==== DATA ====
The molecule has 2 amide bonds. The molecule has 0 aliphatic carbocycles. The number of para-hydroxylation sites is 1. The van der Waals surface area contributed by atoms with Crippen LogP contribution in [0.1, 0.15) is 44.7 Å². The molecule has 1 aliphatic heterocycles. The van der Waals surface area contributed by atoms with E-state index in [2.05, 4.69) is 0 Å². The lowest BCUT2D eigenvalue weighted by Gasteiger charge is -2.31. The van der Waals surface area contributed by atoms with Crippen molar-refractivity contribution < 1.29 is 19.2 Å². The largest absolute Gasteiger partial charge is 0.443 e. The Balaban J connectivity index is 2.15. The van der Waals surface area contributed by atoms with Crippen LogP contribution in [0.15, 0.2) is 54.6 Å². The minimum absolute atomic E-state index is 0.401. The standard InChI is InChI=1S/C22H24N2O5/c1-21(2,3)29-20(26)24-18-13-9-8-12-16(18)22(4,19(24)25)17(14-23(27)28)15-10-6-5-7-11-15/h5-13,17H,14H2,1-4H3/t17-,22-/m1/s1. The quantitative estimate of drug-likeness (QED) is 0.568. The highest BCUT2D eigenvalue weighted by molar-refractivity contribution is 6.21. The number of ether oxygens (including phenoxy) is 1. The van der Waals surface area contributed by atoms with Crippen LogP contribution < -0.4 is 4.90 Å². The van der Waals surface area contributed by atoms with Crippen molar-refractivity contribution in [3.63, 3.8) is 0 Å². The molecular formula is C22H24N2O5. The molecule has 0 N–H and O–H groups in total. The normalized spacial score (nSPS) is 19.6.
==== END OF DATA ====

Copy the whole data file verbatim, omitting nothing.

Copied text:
The molecule has 2 amide bonds. The molecule has 0 aliphatic carbocycles. The number of para-hydroxylation sites is 1. The van der Waals surface area contributed by atoms with Crippen LogP contribution in [0.1, 0.15) is 44.7 Å². The molecule has 1 aliphatic heterocycles. The van der Waals surface area contributed by atoms with E-state index in [2.05, 4.69) is 0 Å². The lowest BCUT2D eigenvalue weighted by Gasteiger charge is -2.31. The van der Waals surface area contributed by atoms with Crippen molar-refractivity contribution < 1.29 is 19.2 Å². The largest absolute Gasteiger partial charge is 0.443 e. The Balaban J connectivity index is 2.15. The van der Waals surface area contributed by atoms with Crippen LogP contribution in [0.15, 0.2) is 54.6 Å². The minimum absolute atomic E-state index is 0.401. The standard InChI is InChI=1S/C22H24N2O5/c1-21(2,3)29-20(26)24-18-13-9-8-12-16(18)22(4,19(24)25)17(14-23(27)28)15-10-6-5-7-11-15/h5-13,17H,14H2,1-4H3/t17-,22-/m1/s1. The quantitative estimate of drug-likeness (QED) is 0.568. The highest BCUT2D eigenvalue weighted by molar-refractivity contribution is 6.21. The number of ether oxygens (including phenoxy) is 1. The van der Waals surface area contributed by atoms with Crippen LogP contribution < -0.4 is 4.90 Å². The van der Waals surface area contributed by atoms with Crippen molar-refractivity contribution in [3.63, 3.8) is 0 Å². The molecular formula is C22H24N2O5. The molecule has 0 N–H and O–H groups in total. The normalized spacial score (nSPS) is 19.6.